Q87 Simon Danczuk: Darran, what do you think about this issue about spending up to the budget every time?
Darran Gunter: I think now we change our services to the budget every time. Ken makes the point about whether it is budget driving the service or wider transformation and innovation. Certainly in a service that is largely payasyougo, if you do not pay, you do not go, so there is a direct correlation between incidence and turning out retained firefighters. But I think the point that is also missed, and it was picked up briefly by Steve, is that over the last 10 years, in addition to those fires, my authority is now doing more homesafety checks than it does incidents. It is rescuing more people from cars and from floods. It has responsibilities under the Civil Contingencies Act. None of that is funded. That is being met because of the reinvestment and transformation that we have been doing for the last 10 years.
Q88 Simon Danczuk: Steve, before you come in there, I was reading what is probably one of the best regional papers in the UK, the Manchester Evening News.
Chair: Makes a change from the Daily Mail.
Simon Danczuk: That is a national.
Steve McGuirk: It depends what they said about me.
Simon Danczuk: You are going to find out. On 21 June, they published an article "Firefighters get shirty as brigade chiefs pay £13,000 to swap from blue to white. Some 475 managers at Greater Manchester Fire and Rescue Service have had their traditional navy blue shirts replaced by white ones to distinguish themselves from firefighters, who continue to wear blue." One of your firefighters described it as a vanity project. Talking about spending up to budgets and stuff, £13,000 changing colours of shirts is a perfect example, is it not, Steve?
Steve McGuirk: And if it were true, that would be absolutely right. Do not believe everything you read in the papers, Mr Danczuk.
Q89 Simon Danczuk: That is not true?
Steve McGuirk: No, it is not. They save two quid a shirt. Believe it or not, blue dye is more expensive than white, so over time we save two quid a shirt on that example.
Q90 Simon Danczuk: But you are distinguishing from them.
Steve McGuirk: Distinguishing shirts from-sorry?
Simon Danczuk: Blue from white, so that staff have different coloured shirts.
Steve McGuirk: Absolutely. We are really clear that we want to separate out those who manage from those who are managed, and that has been a cultural issue in the fire service for many a long year. So, yes, we are doing it over time; ultimately, it saves money. I am more than happy to send you a paper with the accurate figures, rather than rely on the Manchester Evening News for all your data.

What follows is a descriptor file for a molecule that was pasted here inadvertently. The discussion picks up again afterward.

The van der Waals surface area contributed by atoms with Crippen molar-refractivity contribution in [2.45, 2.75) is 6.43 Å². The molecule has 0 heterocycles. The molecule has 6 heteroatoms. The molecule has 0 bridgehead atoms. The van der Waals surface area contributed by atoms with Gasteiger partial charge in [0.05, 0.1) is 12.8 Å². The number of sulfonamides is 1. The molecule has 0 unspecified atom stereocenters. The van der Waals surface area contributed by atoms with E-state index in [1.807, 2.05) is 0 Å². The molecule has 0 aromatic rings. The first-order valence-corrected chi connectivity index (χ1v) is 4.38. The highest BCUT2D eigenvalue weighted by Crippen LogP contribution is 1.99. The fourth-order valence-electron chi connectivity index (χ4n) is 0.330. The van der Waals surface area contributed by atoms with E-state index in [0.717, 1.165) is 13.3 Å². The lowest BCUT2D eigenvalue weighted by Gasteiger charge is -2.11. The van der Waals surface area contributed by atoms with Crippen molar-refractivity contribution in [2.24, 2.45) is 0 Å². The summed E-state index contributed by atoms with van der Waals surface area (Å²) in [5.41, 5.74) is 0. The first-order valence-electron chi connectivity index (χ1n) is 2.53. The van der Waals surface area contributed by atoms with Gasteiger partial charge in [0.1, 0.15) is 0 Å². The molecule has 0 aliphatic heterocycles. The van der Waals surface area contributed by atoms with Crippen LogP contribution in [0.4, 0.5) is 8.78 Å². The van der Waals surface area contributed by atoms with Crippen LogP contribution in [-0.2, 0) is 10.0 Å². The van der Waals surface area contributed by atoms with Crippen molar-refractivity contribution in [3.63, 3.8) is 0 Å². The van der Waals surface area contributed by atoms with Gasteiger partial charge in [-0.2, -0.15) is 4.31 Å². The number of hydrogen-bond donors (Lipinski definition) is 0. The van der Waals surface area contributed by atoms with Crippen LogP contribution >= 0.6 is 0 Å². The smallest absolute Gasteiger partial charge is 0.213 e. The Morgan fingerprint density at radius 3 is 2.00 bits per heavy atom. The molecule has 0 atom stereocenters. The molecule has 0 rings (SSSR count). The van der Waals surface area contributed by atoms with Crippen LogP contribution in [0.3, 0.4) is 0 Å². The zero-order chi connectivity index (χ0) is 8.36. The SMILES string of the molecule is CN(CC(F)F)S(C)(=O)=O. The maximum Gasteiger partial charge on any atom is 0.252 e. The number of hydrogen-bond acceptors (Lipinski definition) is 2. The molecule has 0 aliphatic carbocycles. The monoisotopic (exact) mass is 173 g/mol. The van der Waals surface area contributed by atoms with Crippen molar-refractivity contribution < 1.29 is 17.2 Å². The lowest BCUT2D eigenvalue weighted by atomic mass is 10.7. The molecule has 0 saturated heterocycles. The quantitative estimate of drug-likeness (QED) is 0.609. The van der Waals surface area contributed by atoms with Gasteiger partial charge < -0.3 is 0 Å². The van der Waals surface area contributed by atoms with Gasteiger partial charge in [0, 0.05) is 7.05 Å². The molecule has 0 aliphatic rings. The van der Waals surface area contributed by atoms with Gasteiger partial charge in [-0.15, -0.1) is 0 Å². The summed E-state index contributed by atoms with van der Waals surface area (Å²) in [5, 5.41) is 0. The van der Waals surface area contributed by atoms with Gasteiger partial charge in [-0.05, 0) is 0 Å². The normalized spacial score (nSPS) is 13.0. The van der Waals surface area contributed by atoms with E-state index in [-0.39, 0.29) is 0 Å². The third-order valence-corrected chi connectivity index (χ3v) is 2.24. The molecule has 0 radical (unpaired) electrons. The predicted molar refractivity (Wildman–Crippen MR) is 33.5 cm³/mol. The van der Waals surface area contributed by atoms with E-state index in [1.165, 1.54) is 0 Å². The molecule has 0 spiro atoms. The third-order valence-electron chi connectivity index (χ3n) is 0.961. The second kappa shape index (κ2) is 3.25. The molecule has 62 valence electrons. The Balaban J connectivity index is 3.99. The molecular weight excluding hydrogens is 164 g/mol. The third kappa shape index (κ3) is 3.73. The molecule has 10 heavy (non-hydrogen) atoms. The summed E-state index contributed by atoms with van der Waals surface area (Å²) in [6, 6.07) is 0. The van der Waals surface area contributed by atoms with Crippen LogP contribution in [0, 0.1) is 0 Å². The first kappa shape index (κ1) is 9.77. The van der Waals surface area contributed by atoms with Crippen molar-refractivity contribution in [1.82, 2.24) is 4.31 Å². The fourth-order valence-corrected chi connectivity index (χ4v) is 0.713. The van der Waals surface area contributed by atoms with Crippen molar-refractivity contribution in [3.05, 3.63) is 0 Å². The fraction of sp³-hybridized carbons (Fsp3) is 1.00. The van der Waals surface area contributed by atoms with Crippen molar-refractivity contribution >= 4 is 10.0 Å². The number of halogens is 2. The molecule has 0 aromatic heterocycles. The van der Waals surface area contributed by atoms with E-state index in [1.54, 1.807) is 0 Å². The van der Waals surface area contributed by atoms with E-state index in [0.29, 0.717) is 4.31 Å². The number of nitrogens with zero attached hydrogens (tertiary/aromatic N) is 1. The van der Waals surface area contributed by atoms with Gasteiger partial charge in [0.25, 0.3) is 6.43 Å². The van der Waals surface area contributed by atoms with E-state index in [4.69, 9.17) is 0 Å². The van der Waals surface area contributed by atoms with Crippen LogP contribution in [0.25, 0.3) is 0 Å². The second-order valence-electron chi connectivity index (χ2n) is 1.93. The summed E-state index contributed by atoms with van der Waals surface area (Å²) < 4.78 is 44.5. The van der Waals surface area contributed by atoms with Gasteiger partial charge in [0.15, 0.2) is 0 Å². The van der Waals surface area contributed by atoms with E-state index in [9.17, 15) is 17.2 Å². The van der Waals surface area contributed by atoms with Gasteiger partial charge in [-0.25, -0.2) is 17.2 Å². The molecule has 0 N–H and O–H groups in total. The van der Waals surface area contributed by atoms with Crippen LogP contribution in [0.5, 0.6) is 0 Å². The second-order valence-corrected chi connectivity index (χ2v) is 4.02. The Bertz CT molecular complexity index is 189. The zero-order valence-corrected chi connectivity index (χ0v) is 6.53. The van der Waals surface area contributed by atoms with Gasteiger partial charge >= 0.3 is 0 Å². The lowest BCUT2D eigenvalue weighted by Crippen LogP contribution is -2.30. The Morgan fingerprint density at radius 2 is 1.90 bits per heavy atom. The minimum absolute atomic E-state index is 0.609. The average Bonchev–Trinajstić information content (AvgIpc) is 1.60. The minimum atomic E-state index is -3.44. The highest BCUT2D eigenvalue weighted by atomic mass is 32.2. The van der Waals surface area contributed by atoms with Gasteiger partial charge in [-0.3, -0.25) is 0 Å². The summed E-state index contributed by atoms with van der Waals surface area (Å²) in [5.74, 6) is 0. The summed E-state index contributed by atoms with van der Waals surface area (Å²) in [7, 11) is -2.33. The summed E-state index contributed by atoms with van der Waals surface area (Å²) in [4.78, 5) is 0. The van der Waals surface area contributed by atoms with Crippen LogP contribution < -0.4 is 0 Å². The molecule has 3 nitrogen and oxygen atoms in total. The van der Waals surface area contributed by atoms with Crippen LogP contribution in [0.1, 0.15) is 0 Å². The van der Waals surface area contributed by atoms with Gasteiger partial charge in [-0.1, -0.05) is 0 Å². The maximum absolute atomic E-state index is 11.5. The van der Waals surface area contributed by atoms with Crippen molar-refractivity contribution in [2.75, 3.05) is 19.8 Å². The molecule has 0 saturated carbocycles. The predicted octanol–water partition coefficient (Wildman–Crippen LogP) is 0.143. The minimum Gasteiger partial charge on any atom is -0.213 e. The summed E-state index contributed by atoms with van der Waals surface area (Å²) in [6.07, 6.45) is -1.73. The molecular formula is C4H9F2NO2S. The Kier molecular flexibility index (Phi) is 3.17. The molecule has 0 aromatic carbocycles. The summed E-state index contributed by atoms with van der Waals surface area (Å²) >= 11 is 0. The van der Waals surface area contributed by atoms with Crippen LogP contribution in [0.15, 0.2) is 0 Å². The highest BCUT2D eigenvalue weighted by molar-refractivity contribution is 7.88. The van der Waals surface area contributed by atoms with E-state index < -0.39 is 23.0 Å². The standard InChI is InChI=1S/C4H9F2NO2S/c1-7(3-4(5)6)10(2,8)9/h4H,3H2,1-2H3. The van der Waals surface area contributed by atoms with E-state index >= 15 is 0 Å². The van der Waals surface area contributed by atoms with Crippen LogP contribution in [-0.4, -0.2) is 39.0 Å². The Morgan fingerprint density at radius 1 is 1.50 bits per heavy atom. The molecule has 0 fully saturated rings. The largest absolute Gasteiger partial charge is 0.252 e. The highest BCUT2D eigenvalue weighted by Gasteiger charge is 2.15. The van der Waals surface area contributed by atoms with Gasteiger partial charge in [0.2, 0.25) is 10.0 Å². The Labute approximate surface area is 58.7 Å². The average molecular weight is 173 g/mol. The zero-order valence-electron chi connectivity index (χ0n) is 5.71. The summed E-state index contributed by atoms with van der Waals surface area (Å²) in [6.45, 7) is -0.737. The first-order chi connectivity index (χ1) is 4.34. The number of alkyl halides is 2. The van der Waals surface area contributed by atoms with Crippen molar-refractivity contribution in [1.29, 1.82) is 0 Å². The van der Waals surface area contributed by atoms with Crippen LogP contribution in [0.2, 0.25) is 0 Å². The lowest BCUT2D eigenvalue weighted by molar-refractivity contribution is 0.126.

Q91 Simon Danczuk: Just on that, perhaps you could check this for us as well: the bigger point on that quote, I think, is that it says some 475 managers. There are 10 local authorities; that is over 40 managers to each local authority area. Rochdale has a 200,000 population. That is a lot of managers, is it not?
Steve McGuirk: And if it were true it would be, correct, yes.
Simon Danczuk: It is not true.
Steve McGuirk: We do not have 475 managers, no.
Q92 Simon Danczuk: How many do you have now?
Steve McGuirk: I would have to send you data; it is fewer than that. But it is true to say, I am not suggesting it-
Q93 Simon Danczuk: It is a lot of managers, is it not?
Steve McGuirk: We have a manager in charge of each appliance, and we have a manager in charge of each watch. So if your proposal is that this is a kind of commune where people make their own minds up on a fire, I do not think that is the way to proceed. Someone has to be in charge of a fire engine and a fire appliance and a crew of people and a station.
Now, what we have done is we have taken out 40% of all management costs over the last five years, and we will be coming back into that cycle again because staffing levels have reduced. So it is absolutely true to say. I am more than happy to give you an accurate figure, but off the top of my head I could not give it you just now; it is nowhere near 475. Would you like me to answer the other question, rather than the shirts question?
Simon Danczuk: Yes, go on.
Steve McGuirk: Which was-could you remind me again?
Simon Danczuk: No, I am done. I am all right.
Q94 Andy Sawford: Steve, perhaps you could save some money by sacking your PR officer, if all the information in the report in the local paper is all wrong. I wanted to start by asking all of you to describe the difference between retained duty firefighters and wholetime firefighters. Ron, perhaps you would start.
Ron Dobson: I come from a brigade where we have no retained firefighters. All of our staff in London are wholetime for a range of reasons that are historic, which I am happy to explain to the Committee if they wish me to. Wholetime firefighters mean that we have a number of firefighters on each station on four watches or four shifts. They provide cover around the clock. There are always people ready to go to fire calls at a fire station. Darran has much better experience than me with a retained service.
Andy Sawford: I did start with you, Ron, deliberately.
Ron Dobson: Basically, they are people who are not at the station all the time. They have other jobs.
Q95 Andy Sawford: Let us have those who have them explain. The reason why I started with you is that you, therefore, must reject Sir Ken’s big idea that the challenge for all fire and rescue authorities is to increase the use of retained duty firefighters.